A new compulsory National Living Wage for working people aged 25 and over of £7.20 an hour will be introduced from April 2016.
George Osborne said this would be increased to £9 an hour by 2020.
ITV News Deputy Political Editor Chris Ship tweeted it would have been due to rise above £8 in the next five in any case so only really equates to an extra £1 an hour.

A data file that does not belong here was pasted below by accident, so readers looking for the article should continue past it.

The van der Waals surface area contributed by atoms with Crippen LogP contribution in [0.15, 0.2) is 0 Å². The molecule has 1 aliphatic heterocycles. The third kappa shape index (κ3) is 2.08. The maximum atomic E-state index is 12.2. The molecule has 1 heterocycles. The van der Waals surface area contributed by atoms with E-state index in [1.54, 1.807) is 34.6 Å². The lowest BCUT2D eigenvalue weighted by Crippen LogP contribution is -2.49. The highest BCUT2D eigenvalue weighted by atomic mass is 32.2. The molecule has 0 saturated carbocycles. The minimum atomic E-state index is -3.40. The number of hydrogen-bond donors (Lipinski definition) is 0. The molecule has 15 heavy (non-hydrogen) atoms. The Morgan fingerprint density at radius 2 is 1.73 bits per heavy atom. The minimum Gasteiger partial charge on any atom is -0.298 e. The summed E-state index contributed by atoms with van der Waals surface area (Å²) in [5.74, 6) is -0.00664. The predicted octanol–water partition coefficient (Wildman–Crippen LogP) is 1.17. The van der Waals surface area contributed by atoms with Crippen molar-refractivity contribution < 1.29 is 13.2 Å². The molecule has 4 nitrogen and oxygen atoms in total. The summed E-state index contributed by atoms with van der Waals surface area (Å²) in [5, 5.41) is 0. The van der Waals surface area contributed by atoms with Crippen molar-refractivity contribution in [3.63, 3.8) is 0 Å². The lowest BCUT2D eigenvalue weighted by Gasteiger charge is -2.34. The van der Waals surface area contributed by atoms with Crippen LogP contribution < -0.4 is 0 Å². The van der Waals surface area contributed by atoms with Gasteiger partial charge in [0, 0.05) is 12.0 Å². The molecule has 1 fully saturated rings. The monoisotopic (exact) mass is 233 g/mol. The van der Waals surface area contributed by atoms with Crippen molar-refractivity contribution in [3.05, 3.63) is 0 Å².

Remember: on its current trajectory the National Minimum Wage was due to rise to above £8 per hour by 2020 in any case
And Labour leadership hopeful Liz Kendall tweeted the actual living wage was higher at £7.85.
Since the Budget, a cascade of analysis has crashed across our screens and squirted ink over our newspapers - much of it missing the point.
This afternoon, the Institute for Fiscal Studies presented a damning analysis of George Osborne's Budget. Here we explain the key points.
The Chancellor's "Living Wage" is considerably lower than the rate the Living Wage Foundation campaigns for but this is still a bold move.